map placeholder
Click on a country for details.

Central Powers in World War I 2024

World War I is largely seen as one of the most horrific conflicts in all of human history. World War I began in 1914. That was when Archduke Ferdinand was assassinated. Located in the Baltics, it was largely seen as a powder keg, and it set off a network of interlocking alliances that ultimately led to the First World War. At the time, it was referred to as the Great War, as well as the war to end all wars. Of course, that would prove to be false, as WWII would start in 1941. World War 1 would eventually end in 1918, after the entry of the United States into the war on the side of the Allied powers.

What Countries Were Part of the Central Powers?

Even though there were some countries that changed sides during the course of the war, the Central Powers typically refer to Germany, Austria-Hungary, and the Ottoman Empire. The name was given to these powers because they are all located in the center of Europe. Even though Germany is the only one of these countries that still exists today, Austria and Hungary are still two separate countries. The Ottoman Empire would eventually break apart following the end of the First World War, but the Ottoman Empire was located where Turkey is today.

When Did the United States Join World War I?

For the first few years of the war, a bloody stalemate would develop. At the time, the United States was pursuing an isolationist foreign policy. Separated by a vast ocean, most people in the United States did not want to get involved in a war in Europe. They knew that Europe had a long history of bloody wars, and families did not want to send their children off to die in such a conflict. Eventually, the United States would enter the war in 1917. Even though the United States had been supporting the Allies economically for a long time, Germany offered vast swathes of territory to Mexico if it entered the war on the side of the Central Powers. The United States got wind of this, and they decided to declare war on the Central Powers and Germany. Shortly after the United States entered the war, the Allied Powers defeated the Central Powers, and the Treaty of Versailles was signed.

What Made World War I So Deadly?

There were a number of reasons why World War 1 was so deadly. First, military commanders were using outdated tactics with modern weapons. Soldiers continued to march and charged in massed frontal assault against machine guns, leading to men being cut down by the thousands. Furthermore, disease ran rampant in the trenches. Gangrene and trench foot were very common, and disease would kill more people than military combat. Furthermore, World War 1 was fought against the backdrop of the Spanish influenza pandemic, which also killed millions of people all over the world. This makes World War 1 one of the deadliest conflicts in human history.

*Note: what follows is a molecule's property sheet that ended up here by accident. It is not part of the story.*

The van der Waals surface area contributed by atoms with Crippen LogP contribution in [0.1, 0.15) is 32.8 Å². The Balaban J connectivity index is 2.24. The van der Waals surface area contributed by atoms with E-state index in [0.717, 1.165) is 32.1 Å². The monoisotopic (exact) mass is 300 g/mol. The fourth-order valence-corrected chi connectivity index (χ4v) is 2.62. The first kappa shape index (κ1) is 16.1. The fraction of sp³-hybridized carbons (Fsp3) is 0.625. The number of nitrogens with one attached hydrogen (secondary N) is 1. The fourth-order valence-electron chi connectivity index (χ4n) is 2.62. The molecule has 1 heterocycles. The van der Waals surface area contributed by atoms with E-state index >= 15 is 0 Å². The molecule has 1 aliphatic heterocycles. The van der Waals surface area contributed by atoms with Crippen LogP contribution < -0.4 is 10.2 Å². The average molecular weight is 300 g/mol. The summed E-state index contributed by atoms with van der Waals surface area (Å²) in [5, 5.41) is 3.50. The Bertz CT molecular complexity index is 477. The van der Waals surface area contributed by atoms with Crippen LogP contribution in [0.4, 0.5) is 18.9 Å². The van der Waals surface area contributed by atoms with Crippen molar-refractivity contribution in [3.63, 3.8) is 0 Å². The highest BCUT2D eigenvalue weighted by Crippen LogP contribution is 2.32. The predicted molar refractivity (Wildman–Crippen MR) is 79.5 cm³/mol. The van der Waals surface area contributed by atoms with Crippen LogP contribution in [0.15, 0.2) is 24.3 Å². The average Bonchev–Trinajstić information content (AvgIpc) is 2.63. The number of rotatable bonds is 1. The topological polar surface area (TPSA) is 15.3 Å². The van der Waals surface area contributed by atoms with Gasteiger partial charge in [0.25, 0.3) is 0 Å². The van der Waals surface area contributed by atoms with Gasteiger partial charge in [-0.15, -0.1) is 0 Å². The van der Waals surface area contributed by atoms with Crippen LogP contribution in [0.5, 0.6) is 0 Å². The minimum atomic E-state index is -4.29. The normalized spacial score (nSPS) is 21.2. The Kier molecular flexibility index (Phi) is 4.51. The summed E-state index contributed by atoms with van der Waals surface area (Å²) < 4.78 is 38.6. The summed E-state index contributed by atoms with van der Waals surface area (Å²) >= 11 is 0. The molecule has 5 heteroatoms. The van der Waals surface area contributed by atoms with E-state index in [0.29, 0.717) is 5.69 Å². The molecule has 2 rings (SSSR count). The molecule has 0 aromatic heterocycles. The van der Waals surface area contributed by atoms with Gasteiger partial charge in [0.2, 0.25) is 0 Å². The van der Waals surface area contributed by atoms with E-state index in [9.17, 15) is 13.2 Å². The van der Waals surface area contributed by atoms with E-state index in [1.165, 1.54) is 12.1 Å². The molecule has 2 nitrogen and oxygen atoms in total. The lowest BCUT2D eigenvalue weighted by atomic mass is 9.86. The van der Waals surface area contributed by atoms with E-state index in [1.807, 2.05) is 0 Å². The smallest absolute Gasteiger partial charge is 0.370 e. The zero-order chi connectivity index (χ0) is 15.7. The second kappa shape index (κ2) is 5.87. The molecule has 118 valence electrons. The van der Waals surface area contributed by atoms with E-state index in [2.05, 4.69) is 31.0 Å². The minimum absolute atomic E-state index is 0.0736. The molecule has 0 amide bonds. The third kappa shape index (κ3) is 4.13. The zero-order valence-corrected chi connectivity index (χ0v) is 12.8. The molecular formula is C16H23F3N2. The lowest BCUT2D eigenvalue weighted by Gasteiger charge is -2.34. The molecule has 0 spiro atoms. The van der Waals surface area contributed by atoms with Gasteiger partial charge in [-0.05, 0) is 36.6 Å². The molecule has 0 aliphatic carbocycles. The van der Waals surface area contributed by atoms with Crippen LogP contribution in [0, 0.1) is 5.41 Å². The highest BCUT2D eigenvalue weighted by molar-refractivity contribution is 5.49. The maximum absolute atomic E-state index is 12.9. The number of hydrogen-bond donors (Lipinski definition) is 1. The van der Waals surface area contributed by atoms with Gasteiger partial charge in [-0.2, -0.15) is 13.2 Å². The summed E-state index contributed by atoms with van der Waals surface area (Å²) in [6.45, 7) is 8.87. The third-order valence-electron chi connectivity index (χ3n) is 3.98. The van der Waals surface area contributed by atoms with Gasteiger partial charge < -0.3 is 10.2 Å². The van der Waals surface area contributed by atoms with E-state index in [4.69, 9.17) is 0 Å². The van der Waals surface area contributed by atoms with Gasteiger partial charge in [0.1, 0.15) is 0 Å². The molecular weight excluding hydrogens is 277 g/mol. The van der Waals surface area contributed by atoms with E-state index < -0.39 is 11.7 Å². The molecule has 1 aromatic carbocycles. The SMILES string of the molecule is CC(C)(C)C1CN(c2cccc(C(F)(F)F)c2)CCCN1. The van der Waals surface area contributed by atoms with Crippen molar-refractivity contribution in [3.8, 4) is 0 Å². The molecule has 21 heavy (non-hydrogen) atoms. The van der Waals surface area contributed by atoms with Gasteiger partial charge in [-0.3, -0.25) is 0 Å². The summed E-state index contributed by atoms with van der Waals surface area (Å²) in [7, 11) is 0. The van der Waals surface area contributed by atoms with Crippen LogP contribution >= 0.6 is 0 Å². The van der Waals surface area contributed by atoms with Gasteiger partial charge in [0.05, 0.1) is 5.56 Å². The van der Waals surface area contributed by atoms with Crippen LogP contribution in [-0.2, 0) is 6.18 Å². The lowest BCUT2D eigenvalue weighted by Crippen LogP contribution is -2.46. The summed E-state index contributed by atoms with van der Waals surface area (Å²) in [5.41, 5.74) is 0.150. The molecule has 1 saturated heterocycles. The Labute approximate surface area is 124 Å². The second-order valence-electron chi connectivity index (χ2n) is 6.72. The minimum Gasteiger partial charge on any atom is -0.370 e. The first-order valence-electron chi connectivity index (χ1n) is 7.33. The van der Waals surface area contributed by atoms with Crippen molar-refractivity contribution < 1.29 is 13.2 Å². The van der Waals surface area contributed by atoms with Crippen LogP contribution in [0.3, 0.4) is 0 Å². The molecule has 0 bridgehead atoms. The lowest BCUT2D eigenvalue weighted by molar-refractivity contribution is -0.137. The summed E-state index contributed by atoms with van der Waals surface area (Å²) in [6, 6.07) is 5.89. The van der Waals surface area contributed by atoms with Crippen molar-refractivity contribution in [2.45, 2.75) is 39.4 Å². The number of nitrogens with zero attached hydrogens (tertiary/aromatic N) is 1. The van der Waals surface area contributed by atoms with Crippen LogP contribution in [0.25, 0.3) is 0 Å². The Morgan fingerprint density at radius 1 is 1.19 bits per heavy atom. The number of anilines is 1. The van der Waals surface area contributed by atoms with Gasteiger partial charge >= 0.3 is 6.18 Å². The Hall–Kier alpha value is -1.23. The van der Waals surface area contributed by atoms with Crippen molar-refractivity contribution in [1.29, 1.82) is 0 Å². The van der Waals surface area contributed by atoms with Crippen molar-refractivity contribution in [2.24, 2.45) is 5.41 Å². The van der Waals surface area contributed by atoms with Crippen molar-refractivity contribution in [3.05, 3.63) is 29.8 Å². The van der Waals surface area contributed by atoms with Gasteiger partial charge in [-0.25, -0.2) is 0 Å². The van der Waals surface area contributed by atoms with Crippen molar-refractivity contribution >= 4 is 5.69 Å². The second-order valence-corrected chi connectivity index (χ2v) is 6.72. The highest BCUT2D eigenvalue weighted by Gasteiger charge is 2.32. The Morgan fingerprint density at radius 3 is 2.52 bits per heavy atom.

• The Central Powers, also known as the Central Empires, were one of the two main coalitions that fought in World War I (1914–1918). It consisted of Germany, Austria-Hungary, the Ottoman Empire(Turkey), and Bulgaria; this was also known as the Quadruple Alliance
  • At the time of World War I, Austria and Hungary were a single country, Austria-Hungary, which included not only present-day Austria and Hungary, but also all or part of several other modern-day countries, including Montenegro, the Czech Republic, Bosnia and Herzegovina, Serbia, Slovenia, Slovakia, Poland, and more.
  • Many of the Central Powers would go on to be part of the Axis Powers during World War II

Download Table Data

Enter your email below, and you'll receive this table's data in your inbox momentarily.

WWI Era Name
Date of Armistice
Treaty Of
AustriaAustria-Hungary4 November 1918Austria-Hungary fragmented into several successor states, including Austria and Hungary, as a result of WWISaint-Germain
BulgariaBulgaria29 September 1918Neuilly
GermanyGermany11 November 1918Germany was required to demilitarize the Rhineland, to reduce their army to 100,000 men, and the navy to 15,000 sailors, and to pay 132 billion gold marks (US$33 billion). Tanks, submarines, and an air force were all forbidden.Versailles
HungaryAustria-Hungary4 November 1918Austria-Hungary fragmented into several successor states, including Austria and Hungary, as a result of WWITrianon
TurkeyOttoman Empire30 October 1918The Treaty of Sèvres caused resentment among the Turkish populace of the Ottoman Empire and resulted in the outbreak of the Turkish War of Independence, after which the Treaty of Lausanne was signed.Sèvres/Lausanne